About The Famous Tennis Stars And Their Watches

Sports and luxury watch brands have such a long history together that watch sponsorship is essentially a sport in itself. With the most watched wrists in the world, there has always been a connection with Tennis players and their watches. Next we are going to review these famous tennis stars and their watches.

Roger Federer

Watch:  Rolex GMT-Master II

With the 2017 Australian Open Final win, Roger Federer reaches 18 major titles, four more than Nadal, cementing his place as the all-time great. To make the occasion even more special, the final was Federer’s 100th match in Melbourne. Emotions were high and Federer was in tears after collecting his trophy. Roger Federer has been a long-time ambassador of Rolex and the Swiss luxury brand was promoting the GMT-Master II heavily at the Australian Open. From the picture above, you can see the best GMT sport watches- a Rolex GMT-Master II BLNR (bleu/noir), is on the wrist of the best man- Roger Federer.

Serena Williams

Watch:  Audemars Piguet Royal Oak Offshore Chronograph

Serena Williams became an Audemars Piguet ambassador in 2014. That is an replica Audemars Piguet Royal Oak Offshore Chronograph. A rose gold one. And it is the watch of choice for Serena Williams. According to several sources she even wears this when playing! This stunning watch was originally designed as a men’s chronograph for extreme sports. The Royal Oak Offshore is loved by watch enthusiasts due to its strong athletic character. The new 37 mm Royal Oak Offshore Chronograph for women seems to keep the bold design of the original men’s chronograph, but in a slimmer case. We think the white-coated crown, with matching white rubber strap and bezel set with 32 brilliant-cut diamonds gives the timepiece a beautiful feminine touch.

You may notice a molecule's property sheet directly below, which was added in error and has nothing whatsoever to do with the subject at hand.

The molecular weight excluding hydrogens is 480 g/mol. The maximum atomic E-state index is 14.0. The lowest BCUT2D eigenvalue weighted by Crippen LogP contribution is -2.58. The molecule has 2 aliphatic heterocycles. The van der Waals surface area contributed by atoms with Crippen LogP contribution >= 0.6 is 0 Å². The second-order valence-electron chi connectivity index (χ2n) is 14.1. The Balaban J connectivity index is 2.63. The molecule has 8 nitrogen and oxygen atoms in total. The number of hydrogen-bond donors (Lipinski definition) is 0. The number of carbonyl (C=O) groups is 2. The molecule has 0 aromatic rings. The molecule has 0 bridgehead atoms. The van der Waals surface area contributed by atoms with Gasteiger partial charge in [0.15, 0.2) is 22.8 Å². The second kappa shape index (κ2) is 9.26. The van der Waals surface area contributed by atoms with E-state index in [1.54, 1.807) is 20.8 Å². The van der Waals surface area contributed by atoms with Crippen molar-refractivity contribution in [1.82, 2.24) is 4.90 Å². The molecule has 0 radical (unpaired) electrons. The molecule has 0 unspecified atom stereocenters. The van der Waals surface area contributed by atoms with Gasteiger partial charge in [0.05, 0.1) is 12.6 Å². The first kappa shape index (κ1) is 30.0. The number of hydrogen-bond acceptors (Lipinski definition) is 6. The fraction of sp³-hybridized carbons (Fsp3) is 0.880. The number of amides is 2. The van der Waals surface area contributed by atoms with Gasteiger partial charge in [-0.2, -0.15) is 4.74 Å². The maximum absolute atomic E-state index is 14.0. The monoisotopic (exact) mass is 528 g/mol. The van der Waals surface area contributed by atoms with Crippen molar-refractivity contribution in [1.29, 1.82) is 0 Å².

Stanislas Wawrinka

Watch: Audemars Piguet Royal Oak Offshore chronograph

Stan Wawrinka is sponsored by Audemars Piguet.  He shook the tennis world when he beat Novak Djokovic at the French Open in 2015. He is one of three players to have grand Slam wins against the “Big Four” players, including Andy Murray and Novak Djokovic.  Stan wears his Royal Oak Offshore while he plays even though it is a heavy watch. He even timed his French Open win with his chronograph.

You Need A Good Dive Watch

Dive watches are one of the staple watch styles that have been around since the 1950s. Dive watches can be an indispensable tool underwater, but they are also a symbol of the rugged explorer in all of us. Whether you’re just diving into a huge workload at your desk, or actually spending some time deep underwater, one thing is clear — a dive watch would be great to have on your wrist.

All divers’ watches share certain characteristics that make them divers’ watches: unidirectional rotating bezels, secure screw-down crowns, higher-than-typical water resistance. Some of these divers’ watches, however, go the extra mile with cases that can descend to 3,000 or even 4,000 meters, chronographs operable at incredible depths, or high-tech depth gauge devices built into their mechanical movements.

The purpose of a dive watch is to monitor how long you’ve been underwater, and more importantly – how much air you have left in your tank. Divers entrust their watches with their lives to be able to know precisely how much time they have underwater. For dive watches, reliable durability and construction are critical. Look for a dive watch with a well-built case, a strong crystal (mineral and sapphire are best), and a good strap or bracelet. A solid dive watch will last for decades if maintained.

Dive watches are often chunky and bold, in part for aesthetics, and in part for their need to withstand the extreme pressures with traveling well below the water’s surface. From a visual standpoint a dive watch is easy to spot. Its markers and hands are big, easy to read, and have some sort of luminous material applied to them. Dive watch remains one of the most popular timepiece categories.

The Rolex Sea-Dweller Deepsea has a water-resistance level of 3,900 meters (nearly 13,000 feet), and it is more than 10 percent slimmer than it otherwise would have been thanks to a special case construction developed by Rolex replica. It consists of three pressure-absorbing elements: a 5.5 mm thick sapphire crystal, a 3.28-mm-thick caseback made of grade 5 titanium, and an inner ring made of Biodur-108 steel. Last summer, Rolex launched the new Rolex Deepsea D-Blue Edition (pictured above), with a proprietary “D-Blue” dial that is dark blue at the top, and then darkens gradually to black at the bottom.